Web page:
LA proved too much for this man. Overwhelmed by the contrast between the city's PR and its reality, Damien Grant was happy and relieved to see the green, green grass of home.
Los Angeles is like its street walkers. From a distance it shimmers: seductive, glamorous and alluring. Proximity diminishes its lustre.
There are many minor irritations: taxi drivers who take the scenic route, undisclosed sales taxes and, worst of all, antiquated rules that force strip joints to provide naked girls or booze, but not both.
But never mind all that.
Never mind the malcontents who man Customs, the incompetence of those who sell tickets at most attractions or the nasty glares from surly wait staff when you fail to tip.
This is LA, baby, and it rocks.
We were there on business, the Chairman and I, but business be damned. This was LA.
The Chairman was keen on finding Katy Perry; I was more interested in the Playboy Mansion.
We'd sleep when we got back.
Sunset Boulevard sounded like a good place to start and on the map it was a short walk from our hotel. LA on foot is a shockingly bad idea.
Five hours later, we discovered that the real action was on Hollywood Boulevard, chafing can be a real burden and that the scale on LA hotel maps is unreliable.
The next day we taxied to Hollywood Boulevard. Celebrities are minor deities; the Walk of Fame and the plethora of LA's waxworks is the new Pantheon. Ripley's, Madame Tussauds and the Hollywood Museum are simultaneously tawdry and excellent. You can sense the illusion and allure of the place, how close fame and wealth might be. Every Hooters girl and boisterous huckster is just an audition from their dreams.
The Kodak Theatre (since renamed the Dolby Theatre) makes glamour seem so accessible. It isn't. A glimpse into the nether world of panhandlers and Russian whores reveals the ugly truth, yet these human casualties are part of the city's fascination.
Being a business trip, along the way we found ourselves watching baseball from the comfort of a corporate box at Dodger Stadium.
Our hosts were lovely but baseball is a stupid game, cricket for dummies. I understood the genesis of the game in less than an innings. I'm not sure God understands cricket.
Three hours and three runs later, the Houston Astros won. The stadium holds nearly 60,000 people and is built for baseball. Nothing else. No utilitarian double purpose here.
The next day we were ensconced in the Kodak Theatre to see Cirque du Soleil and what a showcase of entertainment it was.
But Los Angeles is not just about shows and movies. They also have theme parks based on movies and the greatest theme park of them all is Universal Studios.
It is awesome.
A text from Mrs Grant asking, "Where are you?" got the reply, "Wisteria Lane".
A mixture of theme park and working studio, it's a fascinating place. For an extra US$50 you can jump to the front of any queue; the wait times for some rides was up to 90 minutes and most are over faster than a movie trailer, so this was an excellent investment.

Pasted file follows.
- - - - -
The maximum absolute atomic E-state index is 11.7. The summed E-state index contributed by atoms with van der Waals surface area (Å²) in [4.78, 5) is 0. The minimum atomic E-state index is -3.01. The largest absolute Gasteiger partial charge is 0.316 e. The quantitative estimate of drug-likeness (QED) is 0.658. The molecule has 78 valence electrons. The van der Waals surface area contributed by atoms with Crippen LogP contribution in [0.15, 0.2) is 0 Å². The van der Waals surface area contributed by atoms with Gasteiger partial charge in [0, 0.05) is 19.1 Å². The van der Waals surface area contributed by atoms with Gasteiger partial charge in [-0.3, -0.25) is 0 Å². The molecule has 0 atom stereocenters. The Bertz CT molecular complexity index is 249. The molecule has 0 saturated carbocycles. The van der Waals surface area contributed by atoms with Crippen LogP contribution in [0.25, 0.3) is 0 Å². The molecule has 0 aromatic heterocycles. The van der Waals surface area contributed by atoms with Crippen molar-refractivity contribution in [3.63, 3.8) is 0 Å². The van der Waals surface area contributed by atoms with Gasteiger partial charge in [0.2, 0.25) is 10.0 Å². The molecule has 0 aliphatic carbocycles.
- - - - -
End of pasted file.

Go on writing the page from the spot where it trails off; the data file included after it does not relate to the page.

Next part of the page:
The Chairman and I went on all the rides in a single morning and had time to watch Norman Bates dump a corpse before lunch.
Warner Bros was much less interactive; a working studio with no themed joyrides but we were able to visit the set of Friends and watch a sitcom in action. Pretty cool.
Disneyland was more of a challenge.
We went on Memorial Day. Big mistake. To honour the sacrifice of their troops, Disneyland allows anyone with a military pass, or so grossly obese they need a mobility scooter, in for nothing.
The morning was bearable; the roller coaster was worth the 40-minute wait and the Muppets in 3D was entertaining, but by the afternoon Disneyland was a Memorial Day disaster.
Ride time waits were stretching to two hours and the crush of people was worse than at a Len Brown World Cup party.
We glimpsed Mickey Mouse, and the twice-daily parade took me back to the joys of Peter Pan and the evil Captain Hook.
The moral of the story is, if you go, go early. The park is open until midnight at weekends and on public holidays but you would need to be a little unhinged to endure it for that long.
The Chairman was disappointed at not finding Katy Perry and I'd been unable to secure an invitation to the Playboy mansion so we abandoned LA and travelled several hours north to see a fantastic complex called Hearst Castle.
The name Randolph Hearst will resonate for many readers but the details of why he is famous are a little elusive.
Hearst was the Rupert Murdoch of his era, and his era ran for 50 years until his death in 1951.
His wealth was astounding and his castle is a massive 56-bedroom hilltop mansion overlooking the Pacific. His agents plundered the antique reservoirs of Europe; the estate contains everything from 3000-year-old Egyptian statues to medieval tapestries and Roman columns which adorn his outdoor pool.
Hearst would ship in celebrities, politicians and business executives so he could hold court.
He is immortalised in the movie Citizen Kane and is now better known for being the grandfather of alleged 1974 kidnap victim Patty Hearst.
We travelled with Air New Zealand and if you can talk your way into an upgrade, do.
The fold-out beds in business class were fantastic. It was the first time I've managed to lie flat in an airline seat and, despite my six-foot-something frame, my feet did not poke into the aisle.
But the real joy was on our arrival back in Auckland.
We may lack the glitz and glamour of our Pacific neighbour, but New Zealand Customs can teach the Yanks a few things about efficiency and courtesy. And the beagles are cute.
Damien Grant travelled to Los Angeles on a business trip not paid for by a tourism provider.